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Welcome to Firstlinks Edition 386

  •   3 December 2020
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Weekend market update: Both the S&P500 and NASDAQ posted gains of around 0.8% on Friday despite the record numbers of COVID-related deaths in the US and a weak jobs number. Over the week, the US was 1.7% higher to a new record, while Australia increased 0.5% on the back of surging iron ore prices. Rising commodity prices are pushing the $A higher, now about US$0.74 versus a March 2020 low of US$0.62.

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Last week, I moved my home for the first time in 31 years. It was a once-in-a-lifetime opportunity to rationalise everything from books to documents to furniture, much of which we would have kept until death do us part without the move. It made me feel great sympathy for those people who are unwillingly forced to move accommodation regularly, such as renters subject to the short lease conditions in Australia. We had months to plan our move, but regularly relocating lives and schools at a month's notice must be draining. It's another dimension to the value of owning your own home which does not feature in the debate on early access to superannuation.

Most people read our articles but probably then don't go back to check the comments. Last week, our pieces on the Retirement Income Review drew over 50 comments showing the strong feelings on the Review's conclusions. This week, Jon Kalkman continues our study of the Final Report by asking whether the panel members really understand the consequences of their findings for retirees who aspire to more than the age pension.

Our feature article is investing guidance from Hamish Douglass from the sidelines of the recent Morningstar Individual Investor Conference, with three short videos and transcripts with Lex Hall. It's a fascinating time for investing with great optimism around vaccines, a clear Biden win, signs of strong growth in Australia and the question of whether 2021 will reward different styles than during the pandemic.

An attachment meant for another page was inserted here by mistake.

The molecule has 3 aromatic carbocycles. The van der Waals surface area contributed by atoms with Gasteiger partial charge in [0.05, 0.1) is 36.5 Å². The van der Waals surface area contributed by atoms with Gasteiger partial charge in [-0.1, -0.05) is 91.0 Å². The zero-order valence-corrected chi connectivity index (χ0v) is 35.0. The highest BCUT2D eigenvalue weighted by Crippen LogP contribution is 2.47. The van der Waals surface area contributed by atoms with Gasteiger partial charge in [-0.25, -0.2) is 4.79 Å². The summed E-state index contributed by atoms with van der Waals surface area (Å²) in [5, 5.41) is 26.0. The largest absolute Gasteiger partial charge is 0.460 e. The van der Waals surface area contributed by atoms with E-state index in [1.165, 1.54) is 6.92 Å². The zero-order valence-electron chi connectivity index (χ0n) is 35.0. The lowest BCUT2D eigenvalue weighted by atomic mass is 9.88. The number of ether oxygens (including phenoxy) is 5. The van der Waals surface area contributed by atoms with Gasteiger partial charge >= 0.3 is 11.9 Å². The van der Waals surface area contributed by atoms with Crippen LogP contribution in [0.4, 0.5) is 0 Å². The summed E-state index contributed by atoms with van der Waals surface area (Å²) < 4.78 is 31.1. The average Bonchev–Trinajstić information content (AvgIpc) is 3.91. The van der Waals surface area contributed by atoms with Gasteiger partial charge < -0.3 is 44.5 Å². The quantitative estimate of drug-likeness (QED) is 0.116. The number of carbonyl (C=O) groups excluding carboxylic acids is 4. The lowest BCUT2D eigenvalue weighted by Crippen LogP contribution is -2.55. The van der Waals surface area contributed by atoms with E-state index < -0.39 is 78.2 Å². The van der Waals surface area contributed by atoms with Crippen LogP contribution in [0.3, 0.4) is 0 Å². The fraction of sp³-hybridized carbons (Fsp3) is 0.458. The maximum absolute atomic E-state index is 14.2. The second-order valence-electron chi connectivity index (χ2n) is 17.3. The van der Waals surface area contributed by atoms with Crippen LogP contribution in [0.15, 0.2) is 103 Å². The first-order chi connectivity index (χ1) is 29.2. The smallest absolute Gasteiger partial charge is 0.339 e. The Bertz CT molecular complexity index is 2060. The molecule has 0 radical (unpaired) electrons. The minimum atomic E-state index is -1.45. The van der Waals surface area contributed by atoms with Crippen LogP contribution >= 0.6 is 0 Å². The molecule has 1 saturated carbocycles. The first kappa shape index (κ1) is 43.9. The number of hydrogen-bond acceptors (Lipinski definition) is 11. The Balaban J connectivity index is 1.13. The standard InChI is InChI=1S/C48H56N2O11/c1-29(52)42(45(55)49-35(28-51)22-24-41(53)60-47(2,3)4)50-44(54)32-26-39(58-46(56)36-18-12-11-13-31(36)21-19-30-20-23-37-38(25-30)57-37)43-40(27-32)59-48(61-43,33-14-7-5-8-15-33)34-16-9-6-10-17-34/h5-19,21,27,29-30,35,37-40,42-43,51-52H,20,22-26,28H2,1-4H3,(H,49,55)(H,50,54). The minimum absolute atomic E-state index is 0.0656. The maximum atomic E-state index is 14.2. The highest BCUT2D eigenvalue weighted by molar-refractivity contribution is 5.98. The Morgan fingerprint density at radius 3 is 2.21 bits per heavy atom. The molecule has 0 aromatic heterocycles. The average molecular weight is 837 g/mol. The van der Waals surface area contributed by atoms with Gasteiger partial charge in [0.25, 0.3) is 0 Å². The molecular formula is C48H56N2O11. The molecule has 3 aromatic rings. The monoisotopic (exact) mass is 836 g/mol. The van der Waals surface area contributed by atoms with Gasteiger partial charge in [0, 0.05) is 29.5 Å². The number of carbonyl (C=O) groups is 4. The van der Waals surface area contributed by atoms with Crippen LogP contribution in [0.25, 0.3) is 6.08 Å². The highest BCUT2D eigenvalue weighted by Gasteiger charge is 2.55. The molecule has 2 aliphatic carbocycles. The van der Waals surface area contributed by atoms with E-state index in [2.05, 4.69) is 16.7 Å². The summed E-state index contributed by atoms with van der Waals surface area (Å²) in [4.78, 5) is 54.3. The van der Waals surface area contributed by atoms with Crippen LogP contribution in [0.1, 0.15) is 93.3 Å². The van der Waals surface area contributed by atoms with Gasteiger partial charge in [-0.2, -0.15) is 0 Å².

The latest Bank of America Global Fund Manager Survey (FMS) suggests professionals are positioning for change. As the chart below shows, the big moves over the first half of November 2020 were into small caps over large caps, into emerging markets, more value than growth and less defensive in cash, bonds and staples. Energy was back in favour. These moves are counter to the best positioning in 2020. The FMS growth outlook is strong, with managers rotating into previously hard-hit companies and sectors.

Also this week, we dive into the new numbers on the cost of running an SMSF versus fees on retail or industry funds. Turns out the break even is around $250,000 based on administration costs rather than investments.

Still on SMSFs, David Macri suggests that while trustees might handle their own cash and domestic equities, there are particular types of investments worth leaving to the professionals for a better outcome.

Building on this theme, the White Paper this week from BetaShares shows three global tactical trades that can be executed using ETFs listed in Australia.

When we hear an investing term such as 'growth' or 'momentum' or 'quality', it's tempting to put all funds into one bucket and assume they will perfrom in a similar way. Zunjar Sanzgiri takes a look at a popular segment of the Exchange Traded Fund (ETF) market and shows how funds with the same name differ markedly.

Then Aaron Minney makes a great point about retirement planning, showing why using average life expectancy produces misleading outcomes. All retirees and their financial planners need to consider this piece.

Finally, David Walsh delves deeper into the numbers which are supposed to show that local and global markets are seeing a big wave of Zombie companies propped up by supportive government policies.

Finally, with Australian states reluctantly opening their borders as community-based transmission is negligible, no such caution for Thanksgiving Day last week in the United States. Flightradar24 monitors jet movements, and millions of Americans honoured the tradition of celebrating the harvest. While Australia can afford to take its time watching the encouraging test results, the vaccine cannot come too quickly in a country with 280,000 deaths and 14 million cases. The US recorded its worst day for COVID deaths on record last week.

 

Graham Hand, Managing Editor

 

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